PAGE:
Frederick Douglass Memorial Bridge

In tribute to the abolitionist, an exciting lighting project developed out of Washington D.C.

As Washington D.C. sits alongside the historic Potomac River, with it comes many landmark bridges and more recently, an update to a bridge with a rich legacy. The Frederick Douglass Bridge was recently renovated after 70 years of public use and rededicated to Douglass. Formerly known as the South Capitol Street Bridge, the 1965 renaming was in honor of a revolutionary abolitionist and leader in United States history. 

The Frederick Douglass Memorial Bridge Reconstruction Project began in the summer of 2017 and finished in the fall of 2022. Carrying over 77,000 commuters daily, the bridge serves as a main gateway for commuters and travelers alike. The original bridge, built in 1950, was supposed to serve its use for 50 years 

In 2007, significant structural problems were noticed; by 2017, the construction of the new bridge took place next to the old one. KLIK USA could not be more excited to be a part of the project with the feature of our LedPod XL28 as a guide to the bridge. The new project features six traffic lanes alongside a pedestrian and bike lane. With the addition of walking and biking lanes comes four pedestrian outlooks and two floating piers underneath with a view of the water and connection to the Anacostia Riverwalk. The bridge connects those on the border of Maryland and Washington D.C. to the heart of D.C.; it specifically can carry fans to the Nationals Stadium as easy access allows fans to walk the bridge into a lovely greenspace or straight to the game. 

The bridge’s namesake, Frederick Douglass, was born in 1818 in Talbot County, Maryland to a mother who was a slave and a father who was unknown but thought to be one of the plantation owners of his mother. His mother was not present frequently in his life, dying around the age of 10 for Douglass. Despite bans on slaves learning to read and write, Douglass pursued education with the initial introduction from Sophia Auld, the wife of a Baltimore slaveowner. Ultimately, Sophia was forbidden from continued teaching, but Douglass sought his own education, choosing to continue reading and writing through whatever resources he could find. Douglass started to teach other slaves to read from the New Testament and was quickly sold when they found out about his teaching. Even with his new slave owner’s beatings due to his intelligence and desire to teach, Douglass eventually survived and managed to gain freedom after two attempts.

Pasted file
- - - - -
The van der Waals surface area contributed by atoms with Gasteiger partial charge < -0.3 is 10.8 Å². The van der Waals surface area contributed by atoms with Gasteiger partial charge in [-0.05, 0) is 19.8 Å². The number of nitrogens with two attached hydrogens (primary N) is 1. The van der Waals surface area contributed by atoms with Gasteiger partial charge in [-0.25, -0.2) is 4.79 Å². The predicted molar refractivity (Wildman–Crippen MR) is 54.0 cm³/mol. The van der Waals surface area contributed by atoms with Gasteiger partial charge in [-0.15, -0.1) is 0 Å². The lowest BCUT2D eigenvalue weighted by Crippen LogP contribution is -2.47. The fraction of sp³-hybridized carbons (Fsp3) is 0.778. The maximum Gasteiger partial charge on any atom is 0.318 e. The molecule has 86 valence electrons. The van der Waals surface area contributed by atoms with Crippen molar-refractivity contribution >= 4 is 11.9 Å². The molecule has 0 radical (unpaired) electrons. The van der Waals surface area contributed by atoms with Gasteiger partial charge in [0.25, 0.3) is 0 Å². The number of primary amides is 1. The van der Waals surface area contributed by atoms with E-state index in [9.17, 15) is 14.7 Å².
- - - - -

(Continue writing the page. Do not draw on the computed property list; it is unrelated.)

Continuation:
After his escape, Douglass soon married Anna Murray, and the two moved to New Bedford, Massachusetts to have five children. While there, the family worked on a newspaper, The North Star, and Douglass continued his abolition work. His first speech was in Nantucket, Massachusetts at the Massachusetts Anti-Slavery Society convention. After he wrote his autobiography in 1845, Douglass fled the United States to England and Ireland where he campaigned to buy his own freedom, doing so in 1847. Later, Douglass wrote two more autobiographies to detail the brutality of slavery. Douglass would continue on to be a staunch supporter of Women’s Rights, an ambassador and consultant to the United States and its leaders, a vice presidential nominee, minister-resident and consul-general to the Republic of Haiti, and a figure in African-American civil rights whose contributions will never be forgotten. 

One of the pedestrian outlooks
A wider view of the bridge lighting and outlook
View of the city from the outlook



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